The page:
Monaco, the smallest country in the world after
the city of Vatican, has no longer space available to expand. Thirty
years ago Monaco regained one seventh of its territory over the
sea. Which other nation has done so? Today, given the depth of its
surrounding seabed, Monaco must imperatively consider the most advanced
offshore technolgies to create artificial islands in order to give
Monaco the maximum possible expansion area.
The concept of an offshore artificial island,
located close to the dike of Fontvieille, the latest Monegasque
district won from the sea, results from a reflection over the urbanization
of our territory, which identifies itself with the city of Monaco.
Today, no further real estate development is possible on land.
Already 30 year ago, in order to create a new
22 hectares development area after backfilling, it was decided to
build a dike, a kilometer long in 40 meter of water depth off Fontvieille.
Today, this reclaimed area is fully built and
the need for additional space is there again. Expanding further
the Fontvieille's district toward water depth rapidly increasing
to 60/80 meters is not feasible, therefore the concept of an island-based
tower becomes attractive. We believe the solution of the future
is to create space on multiple levels rather than horizontally.
Several international architects have considered
Island projects at various locations around Monaco, particularly
Mr. Kikutake, a Japanese architect specialist in "marine cities".
Our project, at this particular location in front of Fontvieille,
calls upon well established offshore technologies and is, in our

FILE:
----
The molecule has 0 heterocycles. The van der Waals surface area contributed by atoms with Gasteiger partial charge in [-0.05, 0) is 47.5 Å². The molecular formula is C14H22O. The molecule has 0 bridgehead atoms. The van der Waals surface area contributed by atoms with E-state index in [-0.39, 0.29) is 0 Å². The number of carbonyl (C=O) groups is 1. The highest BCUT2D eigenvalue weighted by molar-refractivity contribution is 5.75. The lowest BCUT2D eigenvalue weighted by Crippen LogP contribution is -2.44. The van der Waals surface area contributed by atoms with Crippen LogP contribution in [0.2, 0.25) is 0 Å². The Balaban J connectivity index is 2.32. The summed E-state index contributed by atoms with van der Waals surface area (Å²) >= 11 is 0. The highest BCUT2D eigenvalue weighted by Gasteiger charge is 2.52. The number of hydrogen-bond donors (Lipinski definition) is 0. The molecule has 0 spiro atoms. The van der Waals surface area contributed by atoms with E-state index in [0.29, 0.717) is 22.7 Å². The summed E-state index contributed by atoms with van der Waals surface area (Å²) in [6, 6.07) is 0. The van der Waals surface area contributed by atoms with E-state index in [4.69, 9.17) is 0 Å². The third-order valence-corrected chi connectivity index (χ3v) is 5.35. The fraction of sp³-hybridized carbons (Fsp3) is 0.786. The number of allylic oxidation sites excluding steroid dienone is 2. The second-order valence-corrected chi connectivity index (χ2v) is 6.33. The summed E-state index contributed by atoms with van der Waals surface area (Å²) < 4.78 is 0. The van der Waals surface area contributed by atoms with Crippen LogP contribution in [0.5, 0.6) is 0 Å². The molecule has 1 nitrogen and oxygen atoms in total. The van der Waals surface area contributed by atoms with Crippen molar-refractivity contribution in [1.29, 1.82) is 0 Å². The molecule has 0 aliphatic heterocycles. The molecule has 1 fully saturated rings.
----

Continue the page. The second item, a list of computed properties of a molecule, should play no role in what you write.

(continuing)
opinion, fitting very well within the typology of this unique location.
Lessons learnt from the construction
of the Fontvieille dike
As already mentioned the Fontvieille dike was
built on a berm of rock dumped on the seabed, over which reinforced
concrete caissons were placed . The caissons fabricated in Genoa
(Italy), some 150 km from Monaco, were surface-towed to location
and flooded in place.
We were involved in the project at the time, and our main task was
to adapt the Italian structural design of the caisson to French
norms and standards.
We like to emphasise that, having been involved
with this project since its inception and for over 30 years, we
have learnt a few lessons and drawn some conclusions:
- 1. At the time we had difficulties with the concept
that after building such a dike the enclosed water behind still
had to be backfilled to provide a constructible area.
2. The method of designing the foundations of the various building
erected on this land filled area renforced our scepticism. Effectively,
the foundations were designed to reach solid grounds, on average
25 meters deep, though the various backfilled materials. As an
example, we can mention the Louis II stadium for which the below-ground
foundation structures represented some 50 per cent of the total
above-ground civil work.
3. When seismic design standards were introduced later in Monaco,
the question was raised of the dike ability to substain seismic
induced loads. Fortunately, a group of experts, formed of three
independent teams respectively French, American and Italian, concluded
that in the event of seismic tremors, there was no risk of soil
liquefaction underneath the dike.
4. Finally the economic aspect, resulting from the previous considerations
is overwhelmingly in favour of our artificial island concept,
based on offshore construction methods.
Professor Frankel (1), of the Boston MIT, stated
that the cost of offshore platform, per m2, has been halved over
the last 10 years and that today's investment in offshore facilities
is in the order of US$ 200,000 per man (for 50 m2). This is comparable
to the cost of land acquisition per m2 of floor in Monaco today.
The Fontvieille's development has demonstrated
that, beside the significant inconvenience imposed upon the local
residents, the overall cost of the dike and buildind foundations
were higher than the above estimate.
We admire the major offshore projects undertaken
worldwide and we endorse the studies performed by the Ministry of
Public Work of Monaco under the management of Mr. RenT Bouchet (2)
for a new dike and the Fontvieille II scheme.
However, we believe that our project "La Tour
de la Mer" (The Sea Tower) provides a feasible and realistic alternative